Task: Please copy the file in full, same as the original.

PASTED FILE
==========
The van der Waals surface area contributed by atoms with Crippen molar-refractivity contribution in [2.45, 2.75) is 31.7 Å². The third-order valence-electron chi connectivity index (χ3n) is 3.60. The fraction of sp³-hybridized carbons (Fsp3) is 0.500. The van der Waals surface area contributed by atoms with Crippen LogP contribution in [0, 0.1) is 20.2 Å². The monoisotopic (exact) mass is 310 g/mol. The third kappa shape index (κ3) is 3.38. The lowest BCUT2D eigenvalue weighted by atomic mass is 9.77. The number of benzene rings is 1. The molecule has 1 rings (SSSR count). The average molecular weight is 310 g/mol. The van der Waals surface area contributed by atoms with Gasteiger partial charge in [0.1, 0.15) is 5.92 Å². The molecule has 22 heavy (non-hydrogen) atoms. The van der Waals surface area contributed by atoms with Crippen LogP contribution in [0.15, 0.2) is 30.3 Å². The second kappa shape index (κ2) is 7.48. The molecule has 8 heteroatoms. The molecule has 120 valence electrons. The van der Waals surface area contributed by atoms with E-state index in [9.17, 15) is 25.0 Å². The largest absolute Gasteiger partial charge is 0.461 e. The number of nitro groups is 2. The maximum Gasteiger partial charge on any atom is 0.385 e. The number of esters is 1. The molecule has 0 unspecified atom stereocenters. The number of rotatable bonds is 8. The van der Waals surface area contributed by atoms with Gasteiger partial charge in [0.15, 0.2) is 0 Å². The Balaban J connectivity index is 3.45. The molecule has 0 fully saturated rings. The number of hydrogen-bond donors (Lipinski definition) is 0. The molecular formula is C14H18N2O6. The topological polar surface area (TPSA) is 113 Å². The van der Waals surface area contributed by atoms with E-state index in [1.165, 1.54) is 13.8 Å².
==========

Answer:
The van der Waals surface area contributed by atoms with Crippen molar-refractivity contribution in [2.45, 2.75) is 31.7 Å². The third-order valence-electron chi connectivity index (χ3n) is 3.60. The fraction of sp³-hybridized carbons (Fsp3) is 0.500. The van der Waals surface area contributed by atoms with Crippen LogP contribution in [0, 0.1) is 20.2 Å². The monoisotopic (exact) mass is 310 g/mol. The third kappa shape index (κ3) is 3.38. The lowest BCUT2D eigenvalue weighted by atomic mass is 9.77. The number of benzene rings is 1. The molecule has 1 rings (SSSR count). The average molecular weight is 310 g/mol. The van der Waals surface area contributed by atoms with Gasteiger partial charge in [0.1, 0.15) is 5.92 Å². The molecule has 22 heavy (non-hydrogen) atoms. The van der Waals surface area contributed by atoms with Crippen LogP contribution in [0.15, 0.2) is 30.3 Å². The second kappa shape index (κ2) is 7.48. The molecule has 8 heteroatoms. The molecule has 120 valence electrons. The van der Waals surface area contributed by atoms with E-state index in [9.17, 15) is 25.0 Å². The largest absolute Gasteiger partial charge is 0.461 e. The number of nitro groups is 2. The maximum Gasteiger partial charge on any atom is 0.385 e. The number of esters is 1. The molecule has 0 unspecified atom stereocenters. The number of rotatable bonds is 8. The van der Waals surface area contributed by atoms with Gasteiger partial charge in [0.15, 0.2) is 0 Å². The Balaban J connectivity index is 3.45. The molecule has 0 fully saturated rings. The number of hydrogen-bond donors (Lipinski definition) is 0. The molecular formula is C14H18N2O6. The topological polar surface area (TPSA) is 113 Å². The van der Waals surface area contributed by atoms with E-state index in [1.165, 1.54) is 13.8 Å².